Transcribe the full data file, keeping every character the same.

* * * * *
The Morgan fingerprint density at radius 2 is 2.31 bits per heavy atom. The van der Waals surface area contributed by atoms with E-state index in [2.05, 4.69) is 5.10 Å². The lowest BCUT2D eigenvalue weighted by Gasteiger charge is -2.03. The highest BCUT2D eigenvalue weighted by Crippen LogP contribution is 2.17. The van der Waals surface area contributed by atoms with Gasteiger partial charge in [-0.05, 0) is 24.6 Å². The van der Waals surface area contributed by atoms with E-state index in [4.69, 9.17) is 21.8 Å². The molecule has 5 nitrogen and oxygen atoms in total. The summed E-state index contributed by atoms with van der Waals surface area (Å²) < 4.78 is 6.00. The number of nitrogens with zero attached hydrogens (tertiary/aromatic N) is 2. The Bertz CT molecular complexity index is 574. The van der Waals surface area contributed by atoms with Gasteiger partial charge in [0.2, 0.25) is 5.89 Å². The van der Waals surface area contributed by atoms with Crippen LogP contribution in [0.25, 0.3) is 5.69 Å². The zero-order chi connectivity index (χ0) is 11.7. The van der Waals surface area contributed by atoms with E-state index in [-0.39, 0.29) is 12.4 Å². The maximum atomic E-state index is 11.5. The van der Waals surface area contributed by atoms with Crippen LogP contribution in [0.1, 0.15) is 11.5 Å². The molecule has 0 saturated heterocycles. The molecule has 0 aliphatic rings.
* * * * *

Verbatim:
The Morgan fingerprint density at radius 2 is 2.31 bits per heavy atom. The van der Waals surface area contributed by atoms with E-state index in [2.05, 4.69) is 5.10 Å². The lowest BCUT2D eigenvalue weighted by Gasteiger charge is -2.03. The highest BCUT2D eigenvalue weighted by Crippen LogP contribution is 2.17. The van der Waals surface area contributed by atoms with Gasteiger partial charge in [-0.05, 0) is 24.6 Å². The van der Waals surface area contributed by atoms with E-state index in [4.69, 9.17) is 21.8 Å². The molecule has 5 nitrogen and oxygen atoms in total. The summed E-state index contributed by atoms with van der Waals surface area (Å²) < 4.78 is 6.00. The number of nitrogens with zero attached hydrogens (tertiary/aromatic N) is 2. The Bertz CT molecular complexity index is 574. The van der Waals surface area contributed by atoms with Gasteiger partial charge in [0.2, 0.25) is 5.89 Å². The van der Waals surface area contributed by atoms with Crippen LogP contribution in [0.25, 0.3) is 5.69 Å². The zero-order chi connectivity index (χ0) is 11.7. The van der Waals surface area contributed by atoms with E-state index in [-0.39, 0.29) is 12.4 Å². The maximum atomic E-state index is 11.5. The van der Waals surface area contributed by atoms with Crippen LogP contribution in [0.1, 0.15) is 11.5 Å². The molecule has 0 saturated heterocycles. The molecule has 0 aliphatic rings.